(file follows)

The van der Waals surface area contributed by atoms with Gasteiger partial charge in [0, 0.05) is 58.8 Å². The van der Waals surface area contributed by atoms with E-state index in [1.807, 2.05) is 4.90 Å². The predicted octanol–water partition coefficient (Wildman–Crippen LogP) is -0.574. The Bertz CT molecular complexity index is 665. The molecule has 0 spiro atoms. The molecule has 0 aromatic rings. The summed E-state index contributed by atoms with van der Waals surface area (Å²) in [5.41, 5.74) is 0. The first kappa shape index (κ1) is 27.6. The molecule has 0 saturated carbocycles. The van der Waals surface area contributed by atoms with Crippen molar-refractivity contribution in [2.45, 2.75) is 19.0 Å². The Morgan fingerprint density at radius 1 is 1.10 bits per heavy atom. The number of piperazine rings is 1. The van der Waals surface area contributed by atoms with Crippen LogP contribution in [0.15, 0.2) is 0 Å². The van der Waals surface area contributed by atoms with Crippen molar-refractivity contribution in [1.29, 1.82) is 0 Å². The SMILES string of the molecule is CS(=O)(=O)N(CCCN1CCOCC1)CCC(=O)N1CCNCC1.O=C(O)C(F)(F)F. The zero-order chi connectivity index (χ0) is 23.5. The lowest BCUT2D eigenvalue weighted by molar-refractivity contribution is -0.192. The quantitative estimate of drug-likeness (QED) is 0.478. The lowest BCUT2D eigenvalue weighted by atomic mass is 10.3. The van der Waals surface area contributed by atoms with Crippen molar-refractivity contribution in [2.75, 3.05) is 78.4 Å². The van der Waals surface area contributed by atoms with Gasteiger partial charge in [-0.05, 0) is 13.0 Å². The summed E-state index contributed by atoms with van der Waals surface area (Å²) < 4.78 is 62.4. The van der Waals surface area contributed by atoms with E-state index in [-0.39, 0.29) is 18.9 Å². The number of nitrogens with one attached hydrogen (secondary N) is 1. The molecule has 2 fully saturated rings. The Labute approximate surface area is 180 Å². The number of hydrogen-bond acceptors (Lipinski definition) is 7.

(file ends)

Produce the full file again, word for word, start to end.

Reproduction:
The van der Waals surface area contributed by atoms with Gasteiger partial charge in [0, 0.05) is 58.8 Å². The van der Waals surface area contributed by atoms with E-state index in [1.807, 2.05) is 4.90 Å². The predicted octanol–water partition coefficient (Wildman–Crippen LogP) is -0.574. The Bertz CT molecular complexity index is 665. The molecule has 0 spiro atoms. The molecule has 0 aromatic rings. The summed E-state index contributed by atoms with van der Waals surface area (Å²) in [5.41, 5.74) is 0. The first kappa shape index (κ1) is 27.6. The molecule has 0 saturated carbocycles. The van der Waals surface area contributed by atoms with Crippen molar-refractivity contribution in [2.45, 2.75) is 19.0 Å². The Morgan fingerprint density at radius 1 is 1.10 bits per heavy atom. The number of piperazine rings is 1. The van der Waals surface area contributed by atoms with Crippen LogP contribution in [0.15, 0.2) is 0 Å². The van der Waals surface area contributed by atoms with Crippen molar-refractivity contribution in [1.29, 1.82) is 0 Å². The SMILES string of the molecule is CS(=O)(=O)N(CCCN1CCOCC1)CCC(=O)N1CCNCC1.O=C(O)C(F)(F)F. The zero-order chi connectivity index (χ0) is 23.5. The lowest BCUT2D eigenvalue weighted by molar-refractivity contribution is -0.192. The quantitative estimate of drug-likeness (QED) is 0.478. The lowest BCUT2D eigenvalue weighted by atomic mass is 10.3. The van der Waals surface area contributed by atoms with Crippen molar-refractivity contribution in [2.75, 3.05) is 78.4 Å². The van der Waals surface area contributed by atoms with Gasteiger partial charge in [-0.05, 0) is 13.0 Å². The summed E-state index contributed by atoms with van der Waals surface area (Å²) < 4.78 is 62.4. The van der Waals surface area contributed by atoms with E-state index in [-0.39, 0.29) is 18.9 Å². The number of nitrogens with one attached hydrogen (secondary N) is 1. The molecule has 2 fully saturated rings. The Labute approximate surface area is 180 Å². The number of hydrogen-bond acceptors (Lipinski definition) is 7.